How Long Can Golf Balls Last?

How Often Should You Change Your Golf Ball?

Change is a challenge for many of us. Getting rid of something to replace it with something new, especially when you don’t believe it needs changing, can feel wasteful, while for others it can feel refreshing to start again with something new.

Golf equipment is no different. Sure, you might have a club that’s a bit scuffed and damaged, but it still shoots well, so why get rid of it? But also, that new club looks so nice, and apparently it has a fantastic swing, so is it worth upgrading?

This sentimentality, however, is often not given to golf’s other primary piece of equipment; the golf ball. 

Putting Down a Golf Ball. Image from Pexels

Putting Down a Golf Ball. Image from Pexels

It is understandable why. Golf balls frequently go missing within the depths of a course, lost to water hazards or dense foliage. It would be more surprising for a player to not lose their ball on an 18-hole round, even, than to play with just one around a whole course. 

So, replacing your golf balls is very common. If it doesn’t get lost, eventually it will get dirty and scuffed, and at that point might be worth switching to one that’s shiny and new. 

How Often Should Golf Balls Be Replaced?

One source suggested that a ball can last for about seven rounds before there is a drop in performance, with that number likely to drop if the ball encounters obstacles such as trees. However, seven rounds or less is a surprisingly low number, especially for well crafted golf balls designed to last, and with the frequency that balls are lost, it seems like golf balls are something that need replacing very frequently. 

Basket of Golf Balls. Image from Pexels

Basket of Golf Balls. Image from Pexels

However, there have been many instances across golf’s long history to prove this to be false. In 1945, golfer Sam Snead was able to take a single new Spalding Dot golf ball across the entire 72 holes of the Los Angeles Open. And in more recent memory, Alex Chiarella managed a single ball win at the Lethbridge Paradise Canyon Open in 2019. In both these instances, a single ball was able to make it across, and even win, some of the biggest name tournaments in golf.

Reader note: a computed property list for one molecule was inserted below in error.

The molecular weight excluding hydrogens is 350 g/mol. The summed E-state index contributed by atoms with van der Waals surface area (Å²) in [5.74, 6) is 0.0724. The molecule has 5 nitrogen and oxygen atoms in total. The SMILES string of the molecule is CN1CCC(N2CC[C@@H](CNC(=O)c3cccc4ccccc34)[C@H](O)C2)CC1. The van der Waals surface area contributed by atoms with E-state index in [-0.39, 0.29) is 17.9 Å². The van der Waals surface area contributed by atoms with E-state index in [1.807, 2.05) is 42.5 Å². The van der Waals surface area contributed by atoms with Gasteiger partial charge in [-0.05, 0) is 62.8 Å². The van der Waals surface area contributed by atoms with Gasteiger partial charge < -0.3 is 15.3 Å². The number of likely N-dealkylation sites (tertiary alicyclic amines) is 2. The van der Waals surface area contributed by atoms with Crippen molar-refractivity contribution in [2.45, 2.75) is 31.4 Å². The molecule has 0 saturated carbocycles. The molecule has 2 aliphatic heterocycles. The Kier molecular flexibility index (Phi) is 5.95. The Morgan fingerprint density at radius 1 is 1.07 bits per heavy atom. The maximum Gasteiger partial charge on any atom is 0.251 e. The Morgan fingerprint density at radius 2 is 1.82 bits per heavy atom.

While a rarity, it is clear that a ball can survive more than just seven rounds of golf, seeing as how some professional golfers are able to take just one ball through an entire Open.

Therefore, when to replace a golf ball is something more subjective, and should be decided based on the condition of the ball, rather than how long it has been in play for.

Signs of Golf Ball Damage 

Research from Hannah Holden suggests balls should be replaced if sustaining a mark the size of a 5p or larger- though suggests these balls can be used for practice, as opposed to retiring them completely. 

Others suggest that cut marks appearing on balls is when they should be replaced. Usually occurring as a result of thinned iron shots or or pitch shots, these changes in the balls texture are a good sign of damage, and as a result are best to be retired lest they start causing issues to your game. Clean your golf balls and give them a look over, and if they seem particularly damaged, it is time to move on to another one. 

Golf Ball Superstition

The state of a golf ball, for others, is not the determining factor in whether or not their ball is swapped out. For some, superstition comes into play; a belief that balls should be replaced in specific intervals, or after landing certain shots. 

This includes beliefs of golf star Ernie Els belief that every ball can only land one birdy and therefore should be swapped out after landing one, whereas Ben Crenshaw will not play a ball marked higher than four for fear it will cause his score to go higher than this, meaning he must be particularly careful about losing or damaging his golf balls.  

Regardless as to what you believe, make sure to take good care out of your golf balls, and get as much use out of them as you can. 



Oh hi there 👋
It’s nice to meet you.

Sign up to receive awesome content in your inbox